Susan M Wachter

Susan M Wachter
  • Albert Sussman Professor of Real Estate
  • Professor of Finance

Contact Information

  • office Address:

    430 Vance Hall
    3733 Spruce Street
    Philadelphia, PA 19104

Research Interests: housing finance, real estate economics, urban economics

Links: CV, Personal Website

Overview

Consulting

Real Estate Markets – Jones Lang LaSalle;  Mortgage Insurance Markets – GE Financial.

Career and Recent Professional Awards; Teaching Awards

American Real Estate and Urban Economics Lifetime Achievement Award 2005; American Real Estate and Urban Economics Best International Paper Award 1995; Undergraduate Division Excellence in Teaching Award, 1991; Lindback Award for Distinguished Teaching, University of Pennsylvania, 1975; Anvil Award for Teaching Excellence, 1974

Academic Positions Held

Wharton: 1972-present; named Albert Sussman Professor of Real Estate July 2013;  (Richard B. Worley Professor of Financial Management, 2003-2013); Chairperson, Real Estate Department, 1997-2000; Director, Wharton Geographical Information Systems Lab, 1995-present). University of Pennsylvania: (Co-director of Penn Institute for Urban Research, 2004-Present; Professor of City and Regional Planning, 1995-present; Ombudsman, 1987-90). Previous appointment: Bryn Mawr College. Visiting appointment: Singapore Management University (Celia Moh Visiting Professor, 2004)

Professional Leadership

Board of Editors, Journal of Housing Economics, 2003-present; Board of Editors, Housing Policy Debate, 2003-present; Board of Editors, Journal of Real Estate and Finance, 2003-present; Board of Editors, Journal of Real Estate Research, 2004-present; Board of Editors, Journal of Housing Research, 2006; Homer Hoyt Institute Faculty Fellow, 2003-present

Corporate and Public Sector Leadership

Financial Research Advisory Committee, Office of Financial Research, U.S. Department of the Treasury 2016-present; Global Urban Development Advisory Board; National Research Council Review Board on HUD Research 2008; Advisory Board for Regulatory Research, National Association of Homebuilders, 2005-2006; Board of Directors, American Real Estate and Urban Economics Association, 2003-2006; Blue Ribbon Committee on Housing Finance, 2005-2006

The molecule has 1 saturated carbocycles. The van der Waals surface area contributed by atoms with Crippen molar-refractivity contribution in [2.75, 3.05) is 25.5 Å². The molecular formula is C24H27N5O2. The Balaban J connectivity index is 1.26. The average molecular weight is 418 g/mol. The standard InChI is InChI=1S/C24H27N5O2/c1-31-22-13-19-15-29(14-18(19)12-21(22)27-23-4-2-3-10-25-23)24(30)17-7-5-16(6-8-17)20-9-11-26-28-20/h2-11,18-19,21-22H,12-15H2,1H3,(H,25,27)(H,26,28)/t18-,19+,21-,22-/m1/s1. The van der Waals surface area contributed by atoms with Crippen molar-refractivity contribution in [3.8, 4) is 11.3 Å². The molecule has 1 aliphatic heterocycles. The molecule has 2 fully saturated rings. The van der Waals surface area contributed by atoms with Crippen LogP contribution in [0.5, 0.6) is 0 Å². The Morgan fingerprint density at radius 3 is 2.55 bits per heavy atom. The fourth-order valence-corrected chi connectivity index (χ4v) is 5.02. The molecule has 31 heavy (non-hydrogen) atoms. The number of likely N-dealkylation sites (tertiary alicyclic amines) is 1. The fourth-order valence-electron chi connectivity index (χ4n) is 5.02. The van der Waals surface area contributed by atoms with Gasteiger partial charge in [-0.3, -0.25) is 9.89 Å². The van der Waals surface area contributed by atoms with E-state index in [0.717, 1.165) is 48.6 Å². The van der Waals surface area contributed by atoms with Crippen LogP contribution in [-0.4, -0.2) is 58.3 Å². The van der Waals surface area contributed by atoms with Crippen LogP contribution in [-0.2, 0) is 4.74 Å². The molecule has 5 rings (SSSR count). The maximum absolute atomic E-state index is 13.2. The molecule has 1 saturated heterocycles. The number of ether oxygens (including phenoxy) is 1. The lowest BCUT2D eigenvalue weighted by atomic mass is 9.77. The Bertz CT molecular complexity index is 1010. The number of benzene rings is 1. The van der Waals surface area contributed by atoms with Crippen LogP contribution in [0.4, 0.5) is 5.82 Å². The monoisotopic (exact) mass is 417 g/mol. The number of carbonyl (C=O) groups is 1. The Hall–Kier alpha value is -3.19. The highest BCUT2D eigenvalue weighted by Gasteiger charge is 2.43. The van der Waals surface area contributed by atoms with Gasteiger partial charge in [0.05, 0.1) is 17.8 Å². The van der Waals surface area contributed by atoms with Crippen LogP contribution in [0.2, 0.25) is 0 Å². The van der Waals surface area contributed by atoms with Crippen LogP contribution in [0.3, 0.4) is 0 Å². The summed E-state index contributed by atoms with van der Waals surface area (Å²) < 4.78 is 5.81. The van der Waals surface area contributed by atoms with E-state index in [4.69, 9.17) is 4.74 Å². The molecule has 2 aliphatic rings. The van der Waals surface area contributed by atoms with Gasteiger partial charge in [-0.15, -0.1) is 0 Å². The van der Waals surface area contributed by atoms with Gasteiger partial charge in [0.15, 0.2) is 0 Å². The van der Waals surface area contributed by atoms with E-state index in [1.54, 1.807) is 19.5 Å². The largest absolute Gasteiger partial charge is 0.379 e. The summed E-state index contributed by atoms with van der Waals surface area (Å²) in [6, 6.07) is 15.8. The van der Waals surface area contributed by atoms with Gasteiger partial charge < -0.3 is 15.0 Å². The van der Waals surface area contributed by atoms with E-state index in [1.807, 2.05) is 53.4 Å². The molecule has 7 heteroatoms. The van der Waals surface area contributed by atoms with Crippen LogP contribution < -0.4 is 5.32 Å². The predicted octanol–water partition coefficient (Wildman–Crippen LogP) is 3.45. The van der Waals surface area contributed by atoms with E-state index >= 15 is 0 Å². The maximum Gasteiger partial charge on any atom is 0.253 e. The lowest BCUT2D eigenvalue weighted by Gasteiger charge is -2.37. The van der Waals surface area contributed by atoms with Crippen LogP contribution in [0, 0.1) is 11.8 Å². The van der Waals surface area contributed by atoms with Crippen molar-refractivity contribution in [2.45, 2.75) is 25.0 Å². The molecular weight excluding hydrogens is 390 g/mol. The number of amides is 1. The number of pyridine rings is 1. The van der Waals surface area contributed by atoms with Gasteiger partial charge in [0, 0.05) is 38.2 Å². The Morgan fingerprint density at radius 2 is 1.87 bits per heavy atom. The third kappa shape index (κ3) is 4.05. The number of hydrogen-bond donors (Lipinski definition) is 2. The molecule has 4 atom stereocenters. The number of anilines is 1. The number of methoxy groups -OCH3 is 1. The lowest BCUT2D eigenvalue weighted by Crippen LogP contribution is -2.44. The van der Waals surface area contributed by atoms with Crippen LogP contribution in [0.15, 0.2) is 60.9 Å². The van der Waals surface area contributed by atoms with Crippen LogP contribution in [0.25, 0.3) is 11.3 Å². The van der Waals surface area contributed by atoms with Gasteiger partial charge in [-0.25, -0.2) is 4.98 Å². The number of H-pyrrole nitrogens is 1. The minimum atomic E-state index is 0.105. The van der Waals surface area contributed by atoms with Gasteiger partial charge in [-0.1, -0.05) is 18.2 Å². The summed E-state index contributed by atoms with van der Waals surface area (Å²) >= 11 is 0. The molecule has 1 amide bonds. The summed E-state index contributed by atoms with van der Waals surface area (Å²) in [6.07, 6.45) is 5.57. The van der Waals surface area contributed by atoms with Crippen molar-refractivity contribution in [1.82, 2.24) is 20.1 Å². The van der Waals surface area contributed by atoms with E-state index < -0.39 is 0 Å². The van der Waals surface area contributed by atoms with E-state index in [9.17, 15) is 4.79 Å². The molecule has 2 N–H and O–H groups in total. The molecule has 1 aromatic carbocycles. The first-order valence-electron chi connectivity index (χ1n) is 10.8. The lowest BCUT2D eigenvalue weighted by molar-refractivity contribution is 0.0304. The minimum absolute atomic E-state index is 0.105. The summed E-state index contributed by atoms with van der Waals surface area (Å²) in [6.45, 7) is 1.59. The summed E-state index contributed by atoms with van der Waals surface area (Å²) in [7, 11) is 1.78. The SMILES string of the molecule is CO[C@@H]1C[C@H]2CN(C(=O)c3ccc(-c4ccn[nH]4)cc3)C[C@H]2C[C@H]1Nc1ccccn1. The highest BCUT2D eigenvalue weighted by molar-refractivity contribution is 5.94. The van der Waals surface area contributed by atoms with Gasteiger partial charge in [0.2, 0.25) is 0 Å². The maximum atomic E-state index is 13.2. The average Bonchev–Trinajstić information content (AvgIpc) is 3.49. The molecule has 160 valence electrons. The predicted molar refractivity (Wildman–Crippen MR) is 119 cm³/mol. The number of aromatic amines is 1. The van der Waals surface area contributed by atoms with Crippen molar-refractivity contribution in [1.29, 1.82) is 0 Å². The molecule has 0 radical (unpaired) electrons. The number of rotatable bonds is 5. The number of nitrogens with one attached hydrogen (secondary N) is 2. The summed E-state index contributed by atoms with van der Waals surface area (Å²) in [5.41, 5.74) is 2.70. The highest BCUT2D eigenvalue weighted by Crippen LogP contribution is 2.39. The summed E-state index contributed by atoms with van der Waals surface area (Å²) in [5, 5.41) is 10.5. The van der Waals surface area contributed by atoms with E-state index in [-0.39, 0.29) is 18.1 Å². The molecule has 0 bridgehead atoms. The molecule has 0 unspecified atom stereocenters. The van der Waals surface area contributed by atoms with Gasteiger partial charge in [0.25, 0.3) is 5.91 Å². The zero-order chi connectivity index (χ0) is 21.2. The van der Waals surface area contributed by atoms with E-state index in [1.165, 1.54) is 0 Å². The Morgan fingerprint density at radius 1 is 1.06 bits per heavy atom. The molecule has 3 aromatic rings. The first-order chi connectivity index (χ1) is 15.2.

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Research

  • Susan M Wachter and Patricia A. McCoy (2018), Why Cyclicality Matters to Access to Mortgage Credit,, Vol. 27 (Boston College Journal of Law and Social Justice), pp. 261-394.

  • Arthur Acolin, Xudong An, Raphael Bostic, Susan M Wachter (2017), Homeownership and Nontraditional and Subprime Mortgages, Housing Policy Debate, 27 (3), pp. 393-418.

    Abstract: This article documents the growth and geographic distribution of nontraditional mortgages (NTMs) and subprime mortgages during 2000-2006, and examines the association between these products and homeownership at the county level between 2000 and 2012. It finds a significant relationship between the origination of NTM and subprime mortgages during the boom and changes in the number of homeowners (positive during the 2000-2006 period and negative during the 2006-2012 period) but no significant relationship with the change in the homeownership rate. Looking at specific categories of the population, the results indicate a positive relationship between the presence of NTMs and subprime mortgages and increased numbers of homeowners for young households as well as for low income and minority households, but the relationship is smaller than for the general population. Overall, the relationship between NTMs and homeownership is stronger than the relationship between subprime mortgages and homeownership during the boom and it is less negative during the bust.